Here’s another question…how are you yoked to Jesus? To God? What about that relationship? When you take a look at all of the things that command your time and attention (and yes money)…where is God in all of that? How are you nurturing and developing and growing that relationship?
It is so easy for that relationship to drop off the calendar…slip from the radar…and keep moving further and further down the priority list.
Benedictine nun Joan Chittister writes: “It is so easy for good people to confuse their own work with the work of creation. It is so easy to come to believe that what we do is so much more important than what we are. It is so easy to simply get too busy to grow. It is so easy to commit ourselves to this century’s demand for product and action until the product consumes us and the actions exhaust us and we can no longer ever remember why we set out to do them in the first place.” And she reminds us of the “ The hard fact […] that nobody FINDS time for prayer. The time must be taken. There will always be something more pressing to do, something more important than the apparently fruitless, empty act of prayer.” (Chittister, Wisdom Distilled from the Daily, p 30-31).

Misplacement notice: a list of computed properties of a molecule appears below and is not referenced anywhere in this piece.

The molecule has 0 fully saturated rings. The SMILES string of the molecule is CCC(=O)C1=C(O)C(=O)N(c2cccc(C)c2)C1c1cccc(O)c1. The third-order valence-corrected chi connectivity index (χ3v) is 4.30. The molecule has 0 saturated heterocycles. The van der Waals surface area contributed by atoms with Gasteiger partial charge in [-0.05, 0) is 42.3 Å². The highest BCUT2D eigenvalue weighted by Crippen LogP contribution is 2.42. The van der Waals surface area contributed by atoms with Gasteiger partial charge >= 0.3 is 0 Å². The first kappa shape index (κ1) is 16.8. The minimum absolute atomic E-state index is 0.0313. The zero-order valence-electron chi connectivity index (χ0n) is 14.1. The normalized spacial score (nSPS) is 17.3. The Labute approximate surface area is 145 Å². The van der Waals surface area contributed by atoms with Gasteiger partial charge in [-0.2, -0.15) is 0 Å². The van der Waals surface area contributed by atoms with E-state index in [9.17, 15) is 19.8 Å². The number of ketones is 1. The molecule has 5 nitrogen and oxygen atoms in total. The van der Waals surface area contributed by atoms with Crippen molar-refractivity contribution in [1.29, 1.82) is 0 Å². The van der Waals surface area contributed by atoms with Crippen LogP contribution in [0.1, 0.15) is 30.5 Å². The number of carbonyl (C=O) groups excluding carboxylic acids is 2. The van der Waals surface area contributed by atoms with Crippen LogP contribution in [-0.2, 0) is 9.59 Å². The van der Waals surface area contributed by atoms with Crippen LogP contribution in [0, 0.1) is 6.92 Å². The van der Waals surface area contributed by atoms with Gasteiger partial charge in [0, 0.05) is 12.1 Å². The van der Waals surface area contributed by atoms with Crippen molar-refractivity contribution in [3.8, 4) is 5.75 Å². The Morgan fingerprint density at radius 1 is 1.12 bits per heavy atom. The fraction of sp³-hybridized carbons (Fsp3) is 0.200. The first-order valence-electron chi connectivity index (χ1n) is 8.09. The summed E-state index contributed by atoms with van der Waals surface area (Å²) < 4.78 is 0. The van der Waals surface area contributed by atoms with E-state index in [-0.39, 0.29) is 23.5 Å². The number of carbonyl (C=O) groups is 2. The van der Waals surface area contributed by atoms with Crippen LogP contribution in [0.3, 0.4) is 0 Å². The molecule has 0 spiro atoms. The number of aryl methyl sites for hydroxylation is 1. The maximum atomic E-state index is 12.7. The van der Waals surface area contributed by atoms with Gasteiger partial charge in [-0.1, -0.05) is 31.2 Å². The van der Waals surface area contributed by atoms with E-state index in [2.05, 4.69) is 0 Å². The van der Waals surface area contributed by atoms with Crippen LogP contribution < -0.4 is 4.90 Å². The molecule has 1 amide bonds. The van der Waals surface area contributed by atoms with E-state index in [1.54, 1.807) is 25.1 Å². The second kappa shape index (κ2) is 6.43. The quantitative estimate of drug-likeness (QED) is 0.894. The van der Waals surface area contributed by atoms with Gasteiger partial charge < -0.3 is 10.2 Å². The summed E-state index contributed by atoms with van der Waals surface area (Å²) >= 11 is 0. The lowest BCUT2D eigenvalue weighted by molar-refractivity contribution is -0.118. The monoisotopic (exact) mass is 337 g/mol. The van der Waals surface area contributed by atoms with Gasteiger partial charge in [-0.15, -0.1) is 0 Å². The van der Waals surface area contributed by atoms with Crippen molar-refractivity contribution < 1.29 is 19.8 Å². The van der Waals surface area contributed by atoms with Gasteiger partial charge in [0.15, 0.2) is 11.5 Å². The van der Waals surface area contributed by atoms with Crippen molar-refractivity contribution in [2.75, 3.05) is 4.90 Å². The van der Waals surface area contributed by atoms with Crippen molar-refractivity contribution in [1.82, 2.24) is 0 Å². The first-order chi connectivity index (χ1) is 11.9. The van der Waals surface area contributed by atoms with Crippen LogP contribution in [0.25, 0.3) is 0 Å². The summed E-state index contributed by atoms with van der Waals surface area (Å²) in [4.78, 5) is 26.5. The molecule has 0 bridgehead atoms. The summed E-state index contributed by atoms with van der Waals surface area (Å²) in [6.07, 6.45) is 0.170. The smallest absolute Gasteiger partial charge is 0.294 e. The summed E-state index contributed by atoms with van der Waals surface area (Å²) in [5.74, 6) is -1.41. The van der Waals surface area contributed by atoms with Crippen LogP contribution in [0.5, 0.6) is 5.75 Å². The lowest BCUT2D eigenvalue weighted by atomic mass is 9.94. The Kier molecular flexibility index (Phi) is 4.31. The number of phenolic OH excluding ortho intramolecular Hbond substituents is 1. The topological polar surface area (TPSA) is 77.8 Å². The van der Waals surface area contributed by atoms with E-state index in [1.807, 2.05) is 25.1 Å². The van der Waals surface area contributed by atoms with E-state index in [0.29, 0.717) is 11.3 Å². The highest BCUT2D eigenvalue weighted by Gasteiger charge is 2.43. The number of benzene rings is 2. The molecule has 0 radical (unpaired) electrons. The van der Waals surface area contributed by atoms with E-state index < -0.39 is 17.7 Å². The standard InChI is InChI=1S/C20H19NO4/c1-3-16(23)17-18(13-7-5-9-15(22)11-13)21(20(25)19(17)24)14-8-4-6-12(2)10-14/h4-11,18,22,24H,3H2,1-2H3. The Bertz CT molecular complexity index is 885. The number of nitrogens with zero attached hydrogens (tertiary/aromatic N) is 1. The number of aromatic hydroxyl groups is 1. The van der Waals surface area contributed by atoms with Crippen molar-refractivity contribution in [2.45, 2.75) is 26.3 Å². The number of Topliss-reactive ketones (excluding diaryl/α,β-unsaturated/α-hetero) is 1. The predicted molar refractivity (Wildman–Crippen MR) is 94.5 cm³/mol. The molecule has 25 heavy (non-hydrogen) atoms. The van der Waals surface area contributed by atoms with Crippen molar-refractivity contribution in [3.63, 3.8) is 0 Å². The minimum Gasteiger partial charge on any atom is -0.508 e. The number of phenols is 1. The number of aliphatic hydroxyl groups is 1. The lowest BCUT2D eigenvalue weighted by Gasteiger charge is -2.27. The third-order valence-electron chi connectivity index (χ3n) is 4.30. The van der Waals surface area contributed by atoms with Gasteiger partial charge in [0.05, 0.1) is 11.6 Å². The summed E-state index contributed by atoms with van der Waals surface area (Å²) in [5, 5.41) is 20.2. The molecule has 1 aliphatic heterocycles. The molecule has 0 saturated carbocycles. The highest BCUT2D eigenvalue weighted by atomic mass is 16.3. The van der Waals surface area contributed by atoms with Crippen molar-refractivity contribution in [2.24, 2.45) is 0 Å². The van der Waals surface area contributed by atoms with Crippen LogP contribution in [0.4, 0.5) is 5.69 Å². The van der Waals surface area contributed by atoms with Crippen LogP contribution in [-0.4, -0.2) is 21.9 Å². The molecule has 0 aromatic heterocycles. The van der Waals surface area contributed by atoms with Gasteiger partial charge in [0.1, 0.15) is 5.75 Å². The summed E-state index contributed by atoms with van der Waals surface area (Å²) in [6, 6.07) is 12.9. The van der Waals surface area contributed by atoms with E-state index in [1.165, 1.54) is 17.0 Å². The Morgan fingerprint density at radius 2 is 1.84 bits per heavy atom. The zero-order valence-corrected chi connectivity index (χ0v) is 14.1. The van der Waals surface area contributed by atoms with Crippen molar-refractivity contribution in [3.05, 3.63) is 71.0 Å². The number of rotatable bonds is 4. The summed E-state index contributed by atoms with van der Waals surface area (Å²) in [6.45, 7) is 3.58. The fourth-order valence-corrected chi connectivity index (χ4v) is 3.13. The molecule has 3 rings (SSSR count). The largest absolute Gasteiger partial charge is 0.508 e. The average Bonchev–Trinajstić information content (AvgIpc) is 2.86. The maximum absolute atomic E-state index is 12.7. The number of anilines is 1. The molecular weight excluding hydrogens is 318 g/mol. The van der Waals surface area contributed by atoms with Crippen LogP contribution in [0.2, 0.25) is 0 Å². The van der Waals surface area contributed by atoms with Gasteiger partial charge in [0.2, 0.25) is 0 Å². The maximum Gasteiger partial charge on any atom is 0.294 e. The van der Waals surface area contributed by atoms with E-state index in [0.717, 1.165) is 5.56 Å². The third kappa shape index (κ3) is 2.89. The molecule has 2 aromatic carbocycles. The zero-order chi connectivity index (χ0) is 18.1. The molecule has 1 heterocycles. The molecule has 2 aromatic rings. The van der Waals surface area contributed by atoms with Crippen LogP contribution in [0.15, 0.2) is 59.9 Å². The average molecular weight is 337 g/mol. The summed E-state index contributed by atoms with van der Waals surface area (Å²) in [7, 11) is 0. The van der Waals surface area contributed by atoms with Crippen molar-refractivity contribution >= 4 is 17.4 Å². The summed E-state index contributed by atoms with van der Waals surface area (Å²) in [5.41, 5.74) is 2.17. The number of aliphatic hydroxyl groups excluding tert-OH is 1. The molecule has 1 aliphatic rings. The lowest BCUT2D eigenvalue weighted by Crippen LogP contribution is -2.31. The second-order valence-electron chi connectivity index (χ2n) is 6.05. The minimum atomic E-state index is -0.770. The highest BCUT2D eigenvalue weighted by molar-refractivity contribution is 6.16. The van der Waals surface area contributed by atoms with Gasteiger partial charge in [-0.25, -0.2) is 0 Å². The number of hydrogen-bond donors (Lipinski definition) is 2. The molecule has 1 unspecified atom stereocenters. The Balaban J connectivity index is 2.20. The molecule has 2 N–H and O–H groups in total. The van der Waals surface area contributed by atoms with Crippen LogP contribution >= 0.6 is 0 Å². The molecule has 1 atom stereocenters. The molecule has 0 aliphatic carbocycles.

You gotta serve somebody…it may be the devil, or it may be the Lord, but you’re gonna have to serve somebody. “Take my yoke upon you and learn from me…” What is it that we learn…when we allow ourselves to be yoked to Jesus? The way of prayer is the place where most of us begin… And what do I mean by prayer? My favorite definition of prayer is “wasting time with God.” It might appear to all the world like the most unproductive way to spend your time…but that’s sort of the point. By the way of prayer, I mean taking time—every day—to be open to God…open enough to changed by God…open enough to begin to understand all of the ways that we are yoked to God and to one another, individually communally.…